The Church is not about individual gratification.  The Church is a body of people set apart by Jesus.  Salvation benefits each person in The Church for The Church on behalf of the whole creation.  Agents of reconciliation, Christians do not vie for political or cultural power bases.  However, when Christians speak to the issues of the day, having infiltrated every strata of society, their words echo eternal principles that run counter to the cultural idols of the day: what Abraham Kuyper called “an all-embracing system of principles” giving opportunity for engagement with every facet of life (Bacote, 79).

Unbelievers may think Christians just “want a place at the table” but the reality is Christians believe the table belongs to The King in his castle in His Kingdom.  What The Church does for a culture or a country is to give it a basis for freedom (impartiality with regard to belief not necessarily approval or acceptance), law, justice (equity—not equality—in human affairs), and beneficence.  Only ends give hope (Polkinghorne, 2002).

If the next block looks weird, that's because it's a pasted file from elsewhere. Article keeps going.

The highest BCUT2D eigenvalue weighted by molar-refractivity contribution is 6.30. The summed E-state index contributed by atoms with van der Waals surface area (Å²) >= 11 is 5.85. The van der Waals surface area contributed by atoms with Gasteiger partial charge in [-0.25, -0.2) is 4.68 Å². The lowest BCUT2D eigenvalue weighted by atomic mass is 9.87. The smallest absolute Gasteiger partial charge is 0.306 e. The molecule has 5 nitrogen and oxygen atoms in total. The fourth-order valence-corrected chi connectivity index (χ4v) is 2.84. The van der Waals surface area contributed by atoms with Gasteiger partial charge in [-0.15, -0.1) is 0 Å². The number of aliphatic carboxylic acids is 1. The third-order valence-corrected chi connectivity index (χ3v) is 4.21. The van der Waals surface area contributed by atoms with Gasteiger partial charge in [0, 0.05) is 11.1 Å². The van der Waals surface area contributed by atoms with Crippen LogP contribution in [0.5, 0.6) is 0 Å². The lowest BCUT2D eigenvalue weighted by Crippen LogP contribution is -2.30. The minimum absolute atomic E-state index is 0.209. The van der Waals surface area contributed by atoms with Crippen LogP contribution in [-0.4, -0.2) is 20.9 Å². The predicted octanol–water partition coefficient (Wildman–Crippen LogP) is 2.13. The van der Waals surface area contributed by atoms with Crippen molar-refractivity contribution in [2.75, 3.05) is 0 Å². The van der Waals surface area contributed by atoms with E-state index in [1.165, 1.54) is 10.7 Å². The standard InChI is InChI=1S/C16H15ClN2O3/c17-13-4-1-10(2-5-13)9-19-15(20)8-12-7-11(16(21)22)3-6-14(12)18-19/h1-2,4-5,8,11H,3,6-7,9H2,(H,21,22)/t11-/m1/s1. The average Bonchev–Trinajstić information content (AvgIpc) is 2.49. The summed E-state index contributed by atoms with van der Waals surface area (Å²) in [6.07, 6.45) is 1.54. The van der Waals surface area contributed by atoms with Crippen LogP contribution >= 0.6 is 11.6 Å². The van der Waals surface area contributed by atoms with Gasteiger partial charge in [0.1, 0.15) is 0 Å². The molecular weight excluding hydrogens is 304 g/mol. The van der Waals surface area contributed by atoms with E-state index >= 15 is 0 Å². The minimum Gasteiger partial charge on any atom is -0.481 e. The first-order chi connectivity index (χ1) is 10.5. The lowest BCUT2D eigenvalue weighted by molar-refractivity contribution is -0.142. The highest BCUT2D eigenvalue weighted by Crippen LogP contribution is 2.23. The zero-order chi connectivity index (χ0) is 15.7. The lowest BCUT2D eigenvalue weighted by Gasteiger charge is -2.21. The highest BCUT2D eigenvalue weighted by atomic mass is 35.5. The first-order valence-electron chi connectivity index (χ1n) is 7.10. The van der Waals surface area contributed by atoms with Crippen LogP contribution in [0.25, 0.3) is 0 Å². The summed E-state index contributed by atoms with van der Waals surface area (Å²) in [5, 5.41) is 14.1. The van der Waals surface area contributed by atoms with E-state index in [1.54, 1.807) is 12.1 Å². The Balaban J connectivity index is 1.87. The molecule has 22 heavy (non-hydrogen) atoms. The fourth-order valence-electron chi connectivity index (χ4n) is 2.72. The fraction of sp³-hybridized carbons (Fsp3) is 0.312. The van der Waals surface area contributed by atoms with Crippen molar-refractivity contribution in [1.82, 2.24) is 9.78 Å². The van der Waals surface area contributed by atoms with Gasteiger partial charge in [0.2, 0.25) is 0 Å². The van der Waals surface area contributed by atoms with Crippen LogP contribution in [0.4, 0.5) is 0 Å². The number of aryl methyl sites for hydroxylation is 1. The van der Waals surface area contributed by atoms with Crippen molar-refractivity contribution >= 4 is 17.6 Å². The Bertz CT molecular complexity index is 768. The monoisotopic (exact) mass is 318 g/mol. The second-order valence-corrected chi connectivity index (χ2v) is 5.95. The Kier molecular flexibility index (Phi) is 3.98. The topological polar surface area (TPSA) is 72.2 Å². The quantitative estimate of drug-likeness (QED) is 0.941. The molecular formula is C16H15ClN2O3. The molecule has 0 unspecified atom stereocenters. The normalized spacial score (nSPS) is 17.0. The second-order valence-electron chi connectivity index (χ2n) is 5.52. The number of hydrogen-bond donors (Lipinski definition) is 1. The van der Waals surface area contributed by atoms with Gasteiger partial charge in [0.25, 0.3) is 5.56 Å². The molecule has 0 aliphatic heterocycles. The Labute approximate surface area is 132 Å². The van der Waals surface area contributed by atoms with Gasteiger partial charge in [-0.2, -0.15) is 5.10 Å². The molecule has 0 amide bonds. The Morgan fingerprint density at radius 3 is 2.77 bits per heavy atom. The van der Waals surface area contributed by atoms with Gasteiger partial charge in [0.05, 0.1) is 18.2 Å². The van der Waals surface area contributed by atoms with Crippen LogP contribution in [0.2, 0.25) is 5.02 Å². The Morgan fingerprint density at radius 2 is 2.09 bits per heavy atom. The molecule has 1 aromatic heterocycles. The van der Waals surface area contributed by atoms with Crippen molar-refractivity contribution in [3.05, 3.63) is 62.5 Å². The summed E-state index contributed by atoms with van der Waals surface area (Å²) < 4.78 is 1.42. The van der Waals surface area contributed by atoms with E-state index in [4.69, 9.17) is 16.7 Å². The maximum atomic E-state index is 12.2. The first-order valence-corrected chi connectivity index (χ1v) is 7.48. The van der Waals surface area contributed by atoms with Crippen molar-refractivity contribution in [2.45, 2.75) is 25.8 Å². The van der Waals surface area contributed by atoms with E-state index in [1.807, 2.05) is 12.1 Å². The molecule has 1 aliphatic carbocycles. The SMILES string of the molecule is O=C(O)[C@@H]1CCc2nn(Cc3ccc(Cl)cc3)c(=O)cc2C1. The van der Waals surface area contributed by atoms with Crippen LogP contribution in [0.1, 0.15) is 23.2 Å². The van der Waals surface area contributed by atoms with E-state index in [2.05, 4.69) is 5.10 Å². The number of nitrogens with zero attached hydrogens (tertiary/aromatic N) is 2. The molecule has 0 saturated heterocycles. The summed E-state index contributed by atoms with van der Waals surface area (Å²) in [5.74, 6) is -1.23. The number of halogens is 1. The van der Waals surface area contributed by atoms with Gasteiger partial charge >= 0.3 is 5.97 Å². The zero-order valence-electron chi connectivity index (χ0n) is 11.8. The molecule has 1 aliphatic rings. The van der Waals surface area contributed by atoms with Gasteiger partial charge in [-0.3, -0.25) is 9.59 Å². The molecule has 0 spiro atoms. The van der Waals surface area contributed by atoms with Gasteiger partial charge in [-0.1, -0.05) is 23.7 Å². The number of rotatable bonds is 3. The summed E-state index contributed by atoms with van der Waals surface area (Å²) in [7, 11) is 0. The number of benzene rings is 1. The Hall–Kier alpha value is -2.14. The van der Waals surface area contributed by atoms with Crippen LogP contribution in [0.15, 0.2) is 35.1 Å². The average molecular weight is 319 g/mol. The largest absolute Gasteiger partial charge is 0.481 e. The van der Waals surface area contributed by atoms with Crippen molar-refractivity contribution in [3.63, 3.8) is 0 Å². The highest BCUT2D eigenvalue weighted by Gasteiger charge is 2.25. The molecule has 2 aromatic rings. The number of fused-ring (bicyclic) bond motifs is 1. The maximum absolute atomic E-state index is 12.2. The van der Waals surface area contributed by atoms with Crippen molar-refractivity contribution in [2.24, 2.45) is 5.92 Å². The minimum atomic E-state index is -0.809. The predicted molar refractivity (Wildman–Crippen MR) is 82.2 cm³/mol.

As Chesterton said, Christian theology is the best root for ethics. Christian belief ought to beget Christian behavior.

Originally written in 2007, Mark believes that ecclesiology should be lived out daily by Christ’s body, in every body.

Reference List

Bacote, Vincent E.  2005.  The spirit in public theology: Appropriating the legacy of

            Abraham Kuyper.  Grand Rapids, MI: Baker.

Chesterton, Gilbert. K.  1908.  Orthodoxy.  New York: John Lane Company.

Polkinghorne, John.  2002.  The God of hope and the end of the world.  New Haven, CT:

Yale University Press.

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  1. “Christian belief ought to beget Christian behavior.”

    Indeed! We will always manifest what we believe, whatever we may claim to believe. I agree with Chesterton that Christian theology is the best root for ethics. God is THE exemplar. In God’s holy character we find justice, righteous wrath, love, mercy, and grace. God shows us that perfect justice is tempered with mercy, that righteous wrath kicks against evil, that we need grace from Him and so must give grace to others, and that, just as He loved us while we were yet His enemies and died for us, so, too, are we to love even our enemies.

    What I loved most about this article, however, was this: “Unbelievers may think Christians just ‘want a place at the table’ but the reality is Christians believe the table belongs to the King in His castle in His Kingdom.”

    Indeed! All things belong to God. Theology belongs to God. Science belongs to God. Psychology belongs to God. Philosophy belongs to God. So do art, beauty, and truth. God IS truth.

    Thanks, Dr. Eckel.